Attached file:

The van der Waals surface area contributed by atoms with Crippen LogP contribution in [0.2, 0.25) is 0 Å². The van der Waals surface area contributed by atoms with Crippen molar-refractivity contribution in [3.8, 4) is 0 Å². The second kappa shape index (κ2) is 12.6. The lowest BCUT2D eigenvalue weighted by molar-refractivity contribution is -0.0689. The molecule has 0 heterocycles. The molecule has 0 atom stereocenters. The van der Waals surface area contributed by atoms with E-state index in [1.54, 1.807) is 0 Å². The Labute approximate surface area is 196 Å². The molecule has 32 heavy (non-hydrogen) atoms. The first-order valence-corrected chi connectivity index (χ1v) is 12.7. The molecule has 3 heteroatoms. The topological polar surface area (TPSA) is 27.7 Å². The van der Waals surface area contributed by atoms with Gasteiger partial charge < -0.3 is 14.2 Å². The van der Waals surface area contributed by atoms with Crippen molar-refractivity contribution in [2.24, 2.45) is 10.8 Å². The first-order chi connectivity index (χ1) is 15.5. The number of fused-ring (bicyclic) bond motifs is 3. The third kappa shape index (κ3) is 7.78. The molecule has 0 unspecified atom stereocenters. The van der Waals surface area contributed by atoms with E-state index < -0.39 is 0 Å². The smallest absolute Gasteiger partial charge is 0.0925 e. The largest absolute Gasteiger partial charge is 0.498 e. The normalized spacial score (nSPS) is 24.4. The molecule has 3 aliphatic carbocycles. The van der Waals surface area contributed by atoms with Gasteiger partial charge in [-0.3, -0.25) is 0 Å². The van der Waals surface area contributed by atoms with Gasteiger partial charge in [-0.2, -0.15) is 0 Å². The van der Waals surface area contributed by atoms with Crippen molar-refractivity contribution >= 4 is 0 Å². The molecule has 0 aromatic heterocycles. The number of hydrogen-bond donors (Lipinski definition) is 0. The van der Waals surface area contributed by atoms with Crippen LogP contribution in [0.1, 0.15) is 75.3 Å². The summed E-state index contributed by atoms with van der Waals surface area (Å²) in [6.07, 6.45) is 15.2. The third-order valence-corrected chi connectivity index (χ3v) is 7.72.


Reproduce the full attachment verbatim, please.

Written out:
The van der Waals surface area contributed by atoms with Crippen LogP contribution in [0.2, 0.25) is 0 Å². The van der Waals surface area contributed by atoms with Crippen molar-refractivity contribution in [3.8, 4) is 0 Å². The second kappa shape index (κ2) is 12.6. The lowest BCUT2D eigenvalue weighted by molar-refractivity contribution is -0.0689. The molecule has 0 heterocycles. The molecule has 0 atom stereocenters. The van der Waals surface area contributed by atoms with E-state index in [1.54, 1.807) is 0 Å². The Labute approximate surface area is 196 Å². The molecule has 32 heavy (non-hydrogen) atoms. The first-order valence-corrected chi connectivity index (χ1v) is 12.7. The molecule has 3 heteroatoms. The topological polar surface area (TPSA) is 27.7 Å². The van der Waals surface area contributed by atoms with Gasteiger partial charge < -0.3 is 14.2 Å². The van der Waals surface area contributed by atoms with Crippen molar-refractivity contribution in [2.24, 2.45) is 10.8 Å². The first-order chi connectivity index (χ1) is 15.5. The number of fused-ring (bicyclic) bond motifs is 3. The third kappa shape index (κ3) is 7.78. The molecule has 0 unspecified atom stereocenters. The van der Waals surface area contributed by atoms with E-state index < -0.39 is 0 Å². The smallest absolute Gasteiger partial charge is 0.0925 e. The largest absolute Gasteiger partial charge is 0.498 e. The normalized spacial score (nSPS) is 24.4. The molecule has 3 aliphatic carbocycles. The van der Waals surface area contributed by atoms with Gasteiger partial charge in [-0.3, -0.25) is 0 Å². The van der Waals surface area contributed by atoms with Gasteiger partial charge in [-0.2, -0.15) is 0 Å². The van der Waals surface area contributed by atoms with Crippen molar-refractivity contribution >= 4 is 0 Å². The molecule has 0 aromatic heterocycles. The number of hydrogen-bond donors (Lipinski definition) is 0. The van der Waals surface area contributed by atoms with Crippen LogP contribution in [0.1, 0.15) is 75.3 Å². The summed E-state index contributed by atoms with van der Waals surface area (Å²) in [6.07, 6.45) is 15.2. The third-order valence-corrected chi connectivity index (χ3v) is 7.72.